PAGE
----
Choosing Your Wedding Party

wedding party

Sure, the decisions about your wedding gown and honeymoon destination are big ones. But they’re not the only tricky decisions you’ll make in this epic life adventure called wedding planning.

There’s also the matter of who will be in your wedding party. And who won’t be. Will your older sister be miffed if you don’t ask her to be Maid of Honour? Do you have to ask your husband-to-be’s only sister to be a bridesmaid .. even though you’re not friends? What if some of your besties have dated some of his besties and now they’re exes .. of the unfriendly variety?

A version of Family Feud may be a fun option for your wedding shower, but you don’t want the real thing to happen for your big day.

Sure, the decisions about your wedding gown and honeymoon destination are big ones. But they’re not the only tricky decisions you’ll make in this epic life adventure called wedding planning.

There’s also the matter of who will be in your wedding party. And who won’t be. Will your older sister be miffed if you don’t ask her to be Maid of Honour? Do you have to ask your husband-to-be’s only sister to be a bridesmaid .. even though you’re not friends? What if some of your besties have dated some of his besties and now they’re exes .. of the unfriendly variety?

A version of Family Feud may be a fun option for your wedding shower, but you don’t want the real thing to happen for your big day. Here are some suggestions to make the process a little easier.

Don’t make any snap decisions. Think about it. Give yourself time to consider choices from all angles. Will the person be helpful, supportive and a good fit for your group? Based on your knowledge, does the person have the resources–time and money–to commit?

Do remember, as the saying goes, “blood is thicker than water.” In Top Tips to Choosing Your Wedding Party, author Jessica Zaleski recommends you include brothers and sisters. In her words, “Not to sound like your mom, but think about it: Even if you’re not particularly close to his sister or her brother, siblings are going to be around well past your 10-year anniversary, and chances are, you’ll become closer over the years. If you come from a big family and you can’t possibly include everyone, draw the line at teenagers. Instead, make them a part of the ceremony by asking them to pass out programs or seat guests.”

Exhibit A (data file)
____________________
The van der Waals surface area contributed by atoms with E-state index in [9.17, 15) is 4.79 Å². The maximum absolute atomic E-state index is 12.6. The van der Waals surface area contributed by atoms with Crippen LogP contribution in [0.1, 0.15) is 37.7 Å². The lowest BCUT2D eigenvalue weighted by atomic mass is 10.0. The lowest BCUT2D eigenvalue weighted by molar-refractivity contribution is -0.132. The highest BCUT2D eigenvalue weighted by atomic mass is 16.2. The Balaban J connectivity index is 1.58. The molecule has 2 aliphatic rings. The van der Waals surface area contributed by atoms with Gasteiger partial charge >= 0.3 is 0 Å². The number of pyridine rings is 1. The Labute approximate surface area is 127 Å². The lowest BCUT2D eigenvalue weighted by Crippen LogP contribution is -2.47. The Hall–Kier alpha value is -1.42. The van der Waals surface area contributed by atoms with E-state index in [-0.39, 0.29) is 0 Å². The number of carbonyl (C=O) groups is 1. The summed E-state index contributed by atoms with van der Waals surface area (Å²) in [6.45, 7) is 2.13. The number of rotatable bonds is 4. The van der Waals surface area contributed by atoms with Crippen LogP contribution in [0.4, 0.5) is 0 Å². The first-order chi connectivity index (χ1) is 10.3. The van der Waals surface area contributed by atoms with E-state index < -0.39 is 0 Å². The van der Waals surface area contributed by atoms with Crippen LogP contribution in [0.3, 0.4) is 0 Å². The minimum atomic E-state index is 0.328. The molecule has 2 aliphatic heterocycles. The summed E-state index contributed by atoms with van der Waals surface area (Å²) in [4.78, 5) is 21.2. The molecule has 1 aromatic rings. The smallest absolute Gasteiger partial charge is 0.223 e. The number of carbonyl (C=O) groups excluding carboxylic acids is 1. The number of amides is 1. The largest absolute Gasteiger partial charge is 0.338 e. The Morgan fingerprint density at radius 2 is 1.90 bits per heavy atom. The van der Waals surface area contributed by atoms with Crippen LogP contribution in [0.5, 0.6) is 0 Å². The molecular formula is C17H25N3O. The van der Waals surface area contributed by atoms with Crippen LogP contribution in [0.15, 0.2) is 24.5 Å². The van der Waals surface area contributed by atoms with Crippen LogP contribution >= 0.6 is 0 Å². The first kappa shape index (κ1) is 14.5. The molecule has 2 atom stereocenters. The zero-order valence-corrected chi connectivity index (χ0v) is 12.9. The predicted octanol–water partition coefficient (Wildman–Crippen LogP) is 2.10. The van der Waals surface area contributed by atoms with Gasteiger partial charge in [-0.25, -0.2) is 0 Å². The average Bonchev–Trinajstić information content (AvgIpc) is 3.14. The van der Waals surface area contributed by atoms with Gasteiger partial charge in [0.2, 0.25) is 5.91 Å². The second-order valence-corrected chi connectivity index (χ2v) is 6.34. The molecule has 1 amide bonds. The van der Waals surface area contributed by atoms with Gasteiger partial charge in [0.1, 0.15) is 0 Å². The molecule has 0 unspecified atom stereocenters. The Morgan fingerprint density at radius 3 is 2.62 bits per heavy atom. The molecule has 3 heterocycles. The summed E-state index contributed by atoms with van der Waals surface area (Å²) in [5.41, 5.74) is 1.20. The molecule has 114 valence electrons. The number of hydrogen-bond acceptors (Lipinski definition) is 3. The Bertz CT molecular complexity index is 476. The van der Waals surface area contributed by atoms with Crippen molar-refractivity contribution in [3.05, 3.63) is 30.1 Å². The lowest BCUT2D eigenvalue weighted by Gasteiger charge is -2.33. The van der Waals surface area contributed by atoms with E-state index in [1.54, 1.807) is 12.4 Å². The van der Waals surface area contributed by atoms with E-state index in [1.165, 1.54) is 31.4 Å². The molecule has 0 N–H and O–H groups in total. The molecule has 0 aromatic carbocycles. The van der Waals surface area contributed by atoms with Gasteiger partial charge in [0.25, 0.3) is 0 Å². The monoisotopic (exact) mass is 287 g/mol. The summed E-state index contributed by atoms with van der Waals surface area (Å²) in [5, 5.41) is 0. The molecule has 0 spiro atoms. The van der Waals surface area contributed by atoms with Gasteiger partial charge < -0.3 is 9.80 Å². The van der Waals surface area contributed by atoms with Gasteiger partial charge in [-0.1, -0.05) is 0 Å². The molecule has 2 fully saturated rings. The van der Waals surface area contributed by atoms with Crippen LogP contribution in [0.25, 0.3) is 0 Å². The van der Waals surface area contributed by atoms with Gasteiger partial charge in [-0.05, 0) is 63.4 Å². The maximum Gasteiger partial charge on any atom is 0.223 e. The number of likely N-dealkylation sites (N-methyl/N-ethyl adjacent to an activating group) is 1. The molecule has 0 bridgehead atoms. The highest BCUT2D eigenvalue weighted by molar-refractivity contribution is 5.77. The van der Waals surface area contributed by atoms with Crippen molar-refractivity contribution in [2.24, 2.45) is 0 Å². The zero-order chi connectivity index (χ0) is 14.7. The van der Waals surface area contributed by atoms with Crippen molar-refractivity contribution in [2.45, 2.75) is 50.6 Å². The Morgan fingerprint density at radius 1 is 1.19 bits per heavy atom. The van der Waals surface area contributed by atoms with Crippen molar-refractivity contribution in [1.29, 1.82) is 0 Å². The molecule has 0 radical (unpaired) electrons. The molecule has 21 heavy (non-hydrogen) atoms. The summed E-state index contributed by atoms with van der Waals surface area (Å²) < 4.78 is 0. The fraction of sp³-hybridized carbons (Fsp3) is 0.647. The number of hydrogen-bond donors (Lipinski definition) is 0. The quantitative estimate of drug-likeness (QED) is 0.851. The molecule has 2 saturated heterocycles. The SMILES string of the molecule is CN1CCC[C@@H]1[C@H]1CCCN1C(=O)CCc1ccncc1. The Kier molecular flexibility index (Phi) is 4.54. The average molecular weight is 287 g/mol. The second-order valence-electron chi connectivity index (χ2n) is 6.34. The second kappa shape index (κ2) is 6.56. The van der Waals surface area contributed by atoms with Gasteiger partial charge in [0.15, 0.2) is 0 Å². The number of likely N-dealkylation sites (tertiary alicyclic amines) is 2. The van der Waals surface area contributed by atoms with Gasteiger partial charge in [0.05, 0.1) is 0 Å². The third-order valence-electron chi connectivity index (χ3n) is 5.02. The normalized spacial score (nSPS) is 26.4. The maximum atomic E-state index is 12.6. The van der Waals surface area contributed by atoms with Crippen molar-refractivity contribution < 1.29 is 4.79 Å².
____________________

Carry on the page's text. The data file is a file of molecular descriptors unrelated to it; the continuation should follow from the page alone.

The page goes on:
That being said, if you really don’t get along, and choosing your sib or his sib is apt to cause you all grief, don’t put yourself through it. It’s your day.

Do be mindful of how you extend the invitation. As the experts at Martha Stewart Weddings suggest, “Invite people to participate in a way that allows them to decline gracefully, and don’t insist on an immediate answer. If anyone is unable to afford the associated costs, you might tactfully offer to help out if you can.”

Don’t be offended, if somebody says no. People, even your nearest and dearest, have all sorts of things going on in life. If they can be in your wedding party, great. If not, no biggie. It’s still going to be an amazing day, full of love and joy.

 

Don’t make any snap decisions. Think about it. Give yourself time to consider choices from all angles. Will the person be helpful, supportive and a good fit for your group? Based on your knowledge, does the person have the resources–time and money–to commit?

Do remember, as the saying goes, “blood is thicker than water.” In Top Tips to Choosing Your Wedding Party, author Jessica Zaleski recommends you include brothers and sisters. In her words, “Not to sound like your mom, but think about it: Even if you’re not particularly close to his sister or her brother, siblings are going to be around well past your 10-year anniversary, and chances are, you’ll become closer over the years. If you come from a big family and you can’t possibly include everyone, draw the line at teenagers. Instead, make them a part of the ceremony by asking them to pass out programs or seat guests.”

That being said, if you really don’t get along, and choosing your sib or his sib is apt to cause you all grief, don’t put yourself through it. It’s your day.

Do be mindful of how you extend the invitation. As the experts at Martha Stewart Weddings suggest, “Invite people to participate in a way that allows them to decline gracefully, and don’t insist on an immediate answer. If anyone is unable to afford the associated costs, you might tactfully offer to help out if you can.”

Don’t be offended, if somebody says no. People, even your nearest and dearest, have all sorts of things going on in life. If they can be in your wedding party, great. If not, no biggie. It’s still going to be an amazing day, full of love and joy.

 

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